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Action, Knowledge, and Will$
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John Hyman

Print publication date: 2015

Print ISBN-13: 9780198735779

Published to Oxford Scholarship Online: August 2015

DOI: 10.1093/acprof:oso/9780198735779.001.0001

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Reason and Knowledge

Reason and Knowledge

Chapter:
(p.133) 6 Reason and Knowledge
Source:
Action, Knowledge, and Will
Author(s):

John Hyman

Publisher:
Oxford University Press
DOI:10.1093/acprof:oso/9780198735779.003.0006

The concepts of reason, explanation, and justification are examined in this chapter. Various factors involved in explanations of intentional action that are commonly called reasons are distinguished, including mental states and their contents. The popular idea that intentional action can be defined in terms of agents’ reasons is criticized, on the grounds that intentional action is a manifestation of desire, whereas action done for reasons is a manifestation of knowledge or belief. In the final part of the chapter, an important kind of explanation of intentional action is examined, exemplified by ‘James went to church because it would please his mother’, in which the explanatory clause as a whole expresses the agent’s ground. It is argued that explanations of this kind attribute knowledge of the explanans to the agent, and not merely belief.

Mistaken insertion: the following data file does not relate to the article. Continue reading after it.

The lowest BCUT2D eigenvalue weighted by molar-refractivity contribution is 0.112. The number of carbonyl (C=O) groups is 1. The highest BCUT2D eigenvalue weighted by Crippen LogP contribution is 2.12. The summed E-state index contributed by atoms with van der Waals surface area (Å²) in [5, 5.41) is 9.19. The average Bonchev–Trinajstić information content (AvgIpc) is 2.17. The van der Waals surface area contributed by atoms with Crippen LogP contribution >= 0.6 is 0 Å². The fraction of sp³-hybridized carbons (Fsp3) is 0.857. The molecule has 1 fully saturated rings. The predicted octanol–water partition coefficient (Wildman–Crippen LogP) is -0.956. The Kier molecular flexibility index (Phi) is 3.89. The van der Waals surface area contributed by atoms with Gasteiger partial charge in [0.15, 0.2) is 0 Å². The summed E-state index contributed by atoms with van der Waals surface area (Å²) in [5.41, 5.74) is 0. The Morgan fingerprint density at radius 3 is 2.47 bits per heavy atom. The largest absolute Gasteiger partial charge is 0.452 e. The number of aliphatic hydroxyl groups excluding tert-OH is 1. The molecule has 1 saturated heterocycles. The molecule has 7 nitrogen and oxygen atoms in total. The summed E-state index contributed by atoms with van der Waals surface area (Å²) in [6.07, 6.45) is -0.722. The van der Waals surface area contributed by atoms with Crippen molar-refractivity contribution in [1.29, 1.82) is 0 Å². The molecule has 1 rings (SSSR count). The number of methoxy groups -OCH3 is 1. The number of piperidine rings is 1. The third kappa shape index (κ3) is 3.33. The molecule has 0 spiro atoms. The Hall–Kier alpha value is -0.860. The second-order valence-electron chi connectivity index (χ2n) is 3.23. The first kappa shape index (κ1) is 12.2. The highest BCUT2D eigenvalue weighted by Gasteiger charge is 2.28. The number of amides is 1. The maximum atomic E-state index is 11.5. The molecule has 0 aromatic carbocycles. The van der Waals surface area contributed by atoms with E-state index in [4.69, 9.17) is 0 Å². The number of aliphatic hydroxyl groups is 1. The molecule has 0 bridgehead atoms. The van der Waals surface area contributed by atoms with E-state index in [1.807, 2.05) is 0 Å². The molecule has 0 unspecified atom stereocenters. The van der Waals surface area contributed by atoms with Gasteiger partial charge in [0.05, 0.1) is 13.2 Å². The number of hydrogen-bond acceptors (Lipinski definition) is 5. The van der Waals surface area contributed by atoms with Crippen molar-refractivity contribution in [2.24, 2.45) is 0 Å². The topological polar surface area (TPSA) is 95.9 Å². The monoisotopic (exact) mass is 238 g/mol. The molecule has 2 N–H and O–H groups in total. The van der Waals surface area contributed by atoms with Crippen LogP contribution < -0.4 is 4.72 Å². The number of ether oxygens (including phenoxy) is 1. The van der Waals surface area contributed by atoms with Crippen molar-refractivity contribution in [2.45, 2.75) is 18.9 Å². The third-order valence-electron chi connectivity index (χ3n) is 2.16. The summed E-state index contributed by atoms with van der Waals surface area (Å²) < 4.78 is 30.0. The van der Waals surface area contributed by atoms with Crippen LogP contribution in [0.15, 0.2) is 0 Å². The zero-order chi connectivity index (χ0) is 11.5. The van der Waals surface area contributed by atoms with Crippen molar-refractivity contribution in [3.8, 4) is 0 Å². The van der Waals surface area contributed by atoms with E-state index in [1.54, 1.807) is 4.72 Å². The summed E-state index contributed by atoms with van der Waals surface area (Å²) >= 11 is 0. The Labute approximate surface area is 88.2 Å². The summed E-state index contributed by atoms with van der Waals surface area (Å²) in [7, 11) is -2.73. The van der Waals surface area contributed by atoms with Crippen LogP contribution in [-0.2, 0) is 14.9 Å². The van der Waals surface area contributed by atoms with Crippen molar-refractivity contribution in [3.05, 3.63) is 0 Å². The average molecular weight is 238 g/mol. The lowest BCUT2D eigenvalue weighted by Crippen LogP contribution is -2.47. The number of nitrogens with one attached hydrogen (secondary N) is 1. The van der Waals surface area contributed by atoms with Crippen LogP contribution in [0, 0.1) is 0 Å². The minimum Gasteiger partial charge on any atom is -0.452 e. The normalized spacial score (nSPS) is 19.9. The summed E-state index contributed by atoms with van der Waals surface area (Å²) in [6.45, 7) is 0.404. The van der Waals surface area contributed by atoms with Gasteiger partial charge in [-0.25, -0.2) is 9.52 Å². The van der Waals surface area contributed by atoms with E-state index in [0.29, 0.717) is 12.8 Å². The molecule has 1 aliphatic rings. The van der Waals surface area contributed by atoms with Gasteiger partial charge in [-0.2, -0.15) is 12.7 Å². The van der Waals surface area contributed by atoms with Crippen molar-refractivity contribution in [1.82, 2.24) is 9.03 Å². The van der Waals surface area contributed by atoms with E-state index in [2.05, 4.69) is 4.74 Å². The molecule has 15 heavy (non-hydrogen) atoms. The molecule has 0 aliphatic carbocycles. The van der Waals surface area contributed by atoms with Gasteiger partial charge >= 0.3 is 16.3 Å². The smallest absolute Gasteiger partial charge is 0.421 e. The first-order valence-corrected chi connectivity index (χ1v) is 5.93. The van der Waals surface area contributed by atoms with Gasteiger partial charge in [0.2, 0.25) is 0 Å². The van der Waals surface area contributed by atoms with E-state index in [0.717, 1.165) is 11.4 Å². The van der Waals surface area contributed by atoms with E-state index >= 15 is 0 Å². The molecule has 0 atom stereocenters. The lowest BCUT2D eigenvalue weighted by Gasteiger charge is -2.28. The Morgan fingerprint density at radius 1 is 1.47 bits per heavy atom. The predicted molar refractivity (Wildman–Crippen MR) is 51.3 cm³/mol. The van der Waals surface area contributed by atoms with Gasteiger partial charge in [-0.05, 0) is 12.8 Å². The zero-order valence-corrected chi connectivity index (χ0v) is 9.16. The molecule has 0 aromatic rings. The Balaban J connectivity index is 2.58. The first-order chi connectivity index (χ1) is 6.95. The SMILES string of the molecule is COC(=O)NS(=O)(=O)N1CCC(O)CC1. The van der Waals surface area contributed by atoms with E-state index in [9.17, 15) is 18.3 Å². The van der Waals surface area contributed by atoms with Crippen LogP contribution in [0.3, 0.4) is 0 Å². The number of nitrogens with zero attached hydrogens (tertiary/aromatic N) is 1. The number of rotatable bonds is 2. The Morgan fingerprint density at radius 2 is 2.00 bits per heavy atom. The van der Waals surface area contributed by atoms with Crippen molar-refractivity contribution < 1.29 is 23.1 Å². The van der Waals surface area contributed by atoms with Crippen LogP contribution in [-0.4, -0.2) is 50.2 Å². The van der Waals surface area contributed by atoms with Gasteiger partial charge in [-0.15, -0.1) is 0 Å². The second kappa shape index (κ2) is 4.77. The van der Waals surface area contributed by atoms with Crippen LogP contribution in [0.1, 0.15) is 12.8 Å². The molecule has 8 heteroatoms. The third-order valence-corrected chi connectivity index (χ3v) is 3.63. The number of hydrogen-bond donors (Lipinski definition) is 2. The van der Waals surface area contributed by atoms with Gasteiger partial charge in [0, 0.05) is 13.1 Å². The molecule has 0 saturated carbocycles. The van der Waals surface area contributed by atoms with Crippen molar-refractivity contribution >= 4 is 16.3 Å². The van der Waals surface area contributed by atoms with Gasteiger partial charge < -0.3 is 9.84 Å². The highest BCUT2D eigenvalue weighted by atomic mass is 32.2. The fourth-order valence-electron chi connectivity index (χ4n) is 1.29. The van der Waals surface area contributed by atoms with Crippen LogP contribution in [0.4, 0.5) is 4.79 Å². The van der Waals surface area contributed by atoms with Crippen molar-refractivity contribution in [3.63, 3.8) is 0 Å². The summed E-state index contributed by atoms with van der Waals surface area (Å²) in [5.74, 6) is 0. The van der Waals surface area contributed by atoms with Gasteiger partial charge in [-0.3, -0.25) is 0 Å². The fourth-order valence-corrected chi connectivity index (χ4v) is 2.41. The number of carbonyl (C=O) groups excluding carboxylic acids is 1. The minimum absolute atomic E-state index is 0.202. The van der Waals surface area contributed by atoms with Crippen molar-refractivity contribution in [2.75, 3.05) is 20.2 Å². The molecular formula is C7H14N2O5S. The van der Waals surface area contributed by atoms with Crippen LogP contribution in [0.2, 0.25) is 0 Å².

Keywords:   reason, explanation, justification, belief, desire, intention

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